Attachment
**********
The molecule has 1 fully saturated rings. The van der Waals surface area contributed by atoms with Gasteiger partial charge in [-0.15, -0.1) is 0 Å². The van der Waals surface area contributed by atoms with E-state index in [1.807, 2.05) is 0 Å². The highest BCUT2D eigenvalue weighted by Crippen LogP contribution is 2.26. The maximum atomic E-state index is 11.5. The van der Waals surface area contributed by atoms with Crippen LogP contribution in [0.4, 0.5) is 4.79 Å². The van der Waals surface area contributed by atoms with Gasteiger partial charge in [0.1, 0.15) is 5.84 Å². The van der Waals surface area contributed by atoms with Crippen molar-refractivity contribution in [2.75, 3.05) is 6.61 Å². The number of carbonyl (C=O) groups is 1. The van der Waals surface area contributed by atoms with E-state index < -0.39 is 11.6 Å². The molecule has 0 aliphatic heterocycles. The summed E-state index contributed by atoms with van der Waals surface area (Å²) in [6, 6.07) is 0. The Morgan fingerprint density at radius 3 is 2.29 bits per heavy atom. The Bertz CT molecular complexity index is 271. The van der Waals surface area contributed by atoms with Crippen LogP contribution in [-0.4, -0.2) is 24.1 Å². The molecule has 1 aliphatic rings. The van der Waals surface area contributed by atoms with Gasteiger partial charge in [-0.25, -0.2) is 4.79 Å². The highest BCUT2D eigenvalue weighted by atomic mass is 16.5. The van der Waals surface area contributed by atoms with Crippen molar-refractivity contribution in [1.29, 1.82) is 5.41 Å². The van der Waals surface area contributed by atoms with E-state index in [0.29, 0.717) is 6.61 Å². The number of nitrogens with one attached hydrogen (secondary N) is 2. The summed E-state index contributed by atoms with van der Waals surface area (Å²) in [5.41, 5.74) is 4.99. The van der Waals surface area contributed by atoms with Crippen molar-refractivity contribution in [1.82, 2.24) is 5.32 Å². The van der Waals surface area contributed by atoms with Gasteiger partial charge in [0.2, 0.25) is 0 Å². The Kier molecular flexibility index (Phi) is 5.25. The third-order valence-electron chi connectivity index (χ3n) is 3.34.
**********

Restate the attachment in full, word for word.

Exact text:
The molecule has 1 fully saturated rings. The van der Waals surface area contributed by atoms with Gasteiger partial charge in [-0.15, -0.1) is 0 Å². The van der Waals surface area contributed by atoms with E-state index in [1.807, 2.05) is 0 Å². The highest BCUT2D eigenvalue weighted by Crippen LogP contribution is 2.26. The maximum atomic E-state index is 11.5. The van der Waals surface area contributed by atoms with Crippen LogP contribution in [0.4, 0.5) is 4.79 Å². The van der Waals surface area contributed by atoms with Gasteiger partial charge in [0.1, 0.15) is 5.84 Å². The van der Waals surface area contributed by atoms with Crippen molar-refractivity contribution in [2.75, 3.05) is 6.61 Å². The number of carbonyl (C=O) groups is 1. The van der Waals surface area contributed by atoms with E-state index < -0.39 is 11.6 Å². The molecule has 0 aliphatic heterocycles. The summed E-state index contributed by atoms with van der Waals surface area (Å²) in [6, 6.07) is 0. The Morgan fingerprint density at radius 3 is 2.29 bits per heavy atom. The Bertz CT molecular complexity index is 271. The van der Waals surface area contributed by atoms with Crippen LogP contribution in [-0.4, -0.2) is 24.1 Å². The molecule has 1 aliphatic rings. The van der Waals surface area contributed by atoms with Gasteiger partial charge in [-0.25, -0.2) is 4.79 Å². The highest BCUT2D eigenvalue weighted by atomic mass is 16.5. The van der Waals surface area contributed by atoms with Crippen molar-refractivity contribution in [1.29, 1.82) is 5.41 Å². The van der Waals surface area contributed by atoms with E-state index in [0.29, 0.717) is 6.61 Å². The number of nitrogens with one attached hydrogen (secondary N) is 2. The summed E-state index contributed by atoms with van der Waals surface area (Å²) in [5.41, 5.74) is 4.99. The van der Waals surface area contributed by atoms with Crippen molar-refractivity contribution in [1.82, 2.24) is 5.32 Å². The van der Waals surface area contributed by atoms with Gasteiger partial charge in [0.2, 0.25) is 0 Å². The Kier molecular flexibility index (Phi) is 5.25. The third-order valence-electron chi connectivity index (χ3n) is 3.34.